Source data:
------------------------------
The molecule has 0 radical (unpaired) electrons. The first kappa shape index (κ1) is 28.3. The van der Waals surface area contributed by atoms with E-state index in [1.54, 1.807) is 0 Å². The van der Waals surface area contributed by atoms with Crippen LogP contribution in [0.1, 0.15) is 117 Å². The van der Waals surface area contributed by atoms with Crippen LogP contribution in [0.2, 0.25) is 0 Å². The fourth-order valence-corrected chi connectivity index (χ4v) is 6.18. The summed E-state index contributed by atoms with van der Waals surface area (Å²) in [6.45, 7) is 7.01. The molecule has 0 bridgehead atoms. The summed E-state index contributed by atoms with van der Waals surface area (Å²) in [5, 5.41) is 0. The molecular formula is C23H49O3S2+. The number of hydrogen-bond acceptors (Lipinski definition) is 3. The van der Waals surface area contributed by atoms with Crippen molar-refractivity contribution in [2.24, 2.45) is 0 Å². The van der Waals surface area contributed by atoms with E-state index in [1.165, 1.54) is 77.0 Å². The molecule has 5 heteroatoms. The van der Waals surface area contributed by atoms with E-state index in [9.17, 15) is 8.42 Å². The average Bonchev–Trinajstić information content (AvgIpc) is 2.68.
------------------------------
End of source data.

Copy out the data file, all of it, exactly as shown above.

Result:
The molecule has 0 radical (unpaired) electrons. The first kappa shape index (κ1) is 28.3. The van der Waals surface area contributed by atoms with E-state index in [1.54, 1.807) is 0 Å². The van der Waals surface area contributed by atoms with Crippen LogP contribution in [0.1, 0.15) is 117 Å². The van der Waals surface area contributed by atoms with Crippen LogP contribution in [0.2, 0.25) is 0 Å². The fourth-order valence-corrected chi connectivity index (χ4v) is 6.18. The summed E-state index contributed by atoms with van der Waals surface area (Å²) in [6.45, 7) is 7.01. The molecule has 0 bridgehead atoms. The summed E-state index contributed by atoms with van der Waals surface area (Å²) in [5, 5.41) is 0. The molecular formula is C23H49O3S2+. The number of hydrogen-bond acceptors (Lipinski definition) is 3. The van der Waals surface area contributed by atoms with Crippen molar-refractivity contribution in [2.24, 2.45) is 0 Å². The van der Waals surface area contributed by atoms with E-state index in [1.165, 1.54) is 77.0 Å². The molecule has 5 heteroatoms. The van der Waals surface area contributed by atoms with E-state index in [9.17, 15) is 8.42 Å². The average Bonchev–Trinajstić information content (AvgIpc) is 2.68.